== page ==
For Josh Richardson, relief found at every corner

Oklahoma destruction seen up close

Tennessee men’s basketball player Josh Richardson (yellow hat) and assistant men’s basketball coach Jon Harris, right, work on a Habitat for Humanity project on Saturday in East Knoxville.

Tennessee men’s basketball player Josh Richardson (yellow hat) and assistant men’s basketball coach Jon Harris, right, work on a Habitat for Humanity project on Saturday in East Knoxville.

tom satkowiak/tennessee athletics
Josh Richardson (yellow hat) and Tennessee men’s basketball teammate D’Montre Edwards carry wood during a Habitat for Humanity project Saturday in East Knoxville.

tom satkowiak/tennessee athletics Josh Richardson (yellow hat) and Tennessee men’s basketball teammate D’Montre Edwards carry wood during a Habitat for Humanity project Saturday in East Knoxville.

Josh Richardson

Josh Richardson

UT athletes volunteer for Habitat for Humanity build

A certain irony resonated from every hammered nail from Josh Richardson.

“I’m here building a house right now and everything in Oklahoma is destroyed,” the Tennessee junior said Saturday morning, coated in sawdust-crusted sweat.

Richardson spent the morning in East Knoxville — a few blocks from where Martin Luther King Jr. Ave. merges into Asheville Highway. He was joined by his UT men’s basketball teammates and members of the football and Lady Vols basketball teams.

The sun was already relentless by 7:30 a.m. An inconvenience, yes. A deterrent, no. The orange Vols were shoulder-to-shoulder with volunteers from Habitat for Humanity.

The project: A house.

The goal: Put a family in it.

About 900 miles west of the construction sits storm-ravaged Oklahoma City and its surrounding areas. Among them are the cities of Edmond, Richardson’s hometown, and Moore, a town so battered by tornadoes that 17 of the 19 stories on the local newspaper’s website Saturday were weather-related.

An E-5 tornado etched a 17-mile long, 1-mile wide warpath through Moore on May 20. Twenty-four were killed and more than 200 were injured in a storm with winds exceeding 200 miles per hour.

One day before the devastation in Moore, Richardson was working out at his local gym in Edmond, about 15 miles north of downtown Oklahoma City. The sky greyed, drawing Richardson and two friends outside.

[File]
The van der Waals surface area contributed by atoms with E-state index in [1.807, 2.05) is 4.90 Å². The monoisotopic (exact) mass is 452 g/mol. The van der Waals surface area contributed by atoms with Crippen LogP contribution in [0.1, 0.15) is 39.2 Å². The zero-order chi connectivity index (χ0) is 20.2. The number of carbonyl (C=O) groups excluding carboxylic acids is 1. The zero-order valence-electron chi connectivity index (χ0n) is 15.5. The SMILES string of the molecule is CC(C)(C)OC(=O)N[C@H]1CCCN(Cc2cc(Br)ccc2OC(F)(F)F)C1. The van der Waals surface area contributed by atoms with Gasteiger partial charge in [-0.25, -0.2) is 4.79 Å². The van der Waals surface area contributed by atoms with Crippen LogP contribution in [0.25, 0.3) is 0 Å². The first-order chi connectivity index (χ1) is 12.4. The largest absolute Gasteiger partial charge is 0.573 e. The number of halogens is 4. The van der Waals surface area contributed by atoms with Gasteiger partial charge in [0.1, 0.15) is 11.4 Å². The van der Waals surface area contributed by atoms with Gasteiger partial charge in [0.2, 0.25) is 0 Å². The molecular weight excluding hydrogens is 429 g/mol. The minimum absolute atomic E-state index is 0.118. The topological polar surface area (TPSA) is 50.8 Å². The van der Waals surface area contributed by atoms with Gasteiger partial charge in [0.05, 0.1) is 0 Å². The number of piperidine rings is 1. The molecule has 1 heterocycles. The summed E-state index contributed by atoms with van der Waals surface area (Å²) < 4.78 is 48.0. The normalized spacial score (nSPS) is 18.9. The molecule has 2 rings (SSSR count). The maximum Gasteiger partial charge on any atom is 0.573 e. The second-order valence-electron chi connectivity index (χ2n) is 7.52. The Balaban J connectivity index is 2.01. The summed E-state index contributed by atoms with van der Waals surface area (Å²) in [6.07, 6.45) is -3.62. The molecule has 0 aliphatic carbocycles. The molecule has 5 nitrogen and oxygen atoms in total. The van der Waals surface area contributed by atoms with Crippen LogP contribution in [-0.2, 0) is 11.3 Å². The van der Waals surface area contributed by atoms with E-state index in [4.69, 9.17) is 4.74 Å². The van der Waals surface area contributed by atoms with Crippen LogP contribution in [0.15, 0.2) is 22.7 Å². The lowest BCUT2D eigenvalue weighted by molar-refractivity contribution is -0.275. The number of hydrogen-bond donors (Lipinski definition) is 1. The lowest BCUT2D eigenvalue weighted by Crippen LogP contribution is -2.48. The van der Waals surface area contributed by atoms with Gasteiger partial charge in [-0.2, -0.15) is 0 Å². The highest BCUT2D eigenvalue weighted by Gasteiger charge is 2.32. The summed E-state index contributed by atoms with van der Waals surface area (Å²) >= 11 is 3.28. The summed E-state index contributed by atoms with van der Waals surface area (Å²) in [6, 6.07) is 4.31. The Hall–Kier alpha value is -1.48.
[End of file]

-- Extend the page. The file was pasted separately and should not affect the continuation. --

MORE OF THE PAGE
“We saw the clouds, like, start swirling right behind us,” he recounted Saturday. “So we sped to my house to make sure my parents were cool. We just stayed there through the storms and it calmed down.”

A tornado touched down one street southeast from the house. Only minor injuries were reported. Some roofs were damaged and power outages caused inconveniences. All and all, it was minor compared to what was ahead.

“I’m used to it,” Richardson said. “There’s a reason we have a storm cellar.”

Then May 20 arrived. Richardson, having had his wisdom teeth pulled, was relegated to a bed. A television served as his window. Moore is a half hour south of Edmond.

“It was crazy seeing what was happening on TV,” Richardson said. “I was just lying in bed all day, hoping it didn’t come my way.”

It never did. Richardson went the following day to visit a friend in South Oklahoma City, which borders Moore to the west. He arrived before the relief effort expanded beyond the most impacted areas.

“I drove through it and saw some stuff,” he said. “It was really bad. The first thing I saw when we exited off — there used to be a building there, but it was just in shambles. It was a giant pile of rubble. Then there were some houses that were just gone.

“It’s weird. It’s sad. You don’t get used to seeing places that you’ve known before, that are just gone.”

Friday night brought a new surge of severe weather to Central Oklahoma. At least nine were killed. This time, Richardson was in Knoxville, following on social media. His friends and family were again unscathed.

“I’m so thankful,” he said.

Saturday’s project with Habitat for Humanity will come in handy for Richardson later in the summer. He plans on returning home to join the relief effort.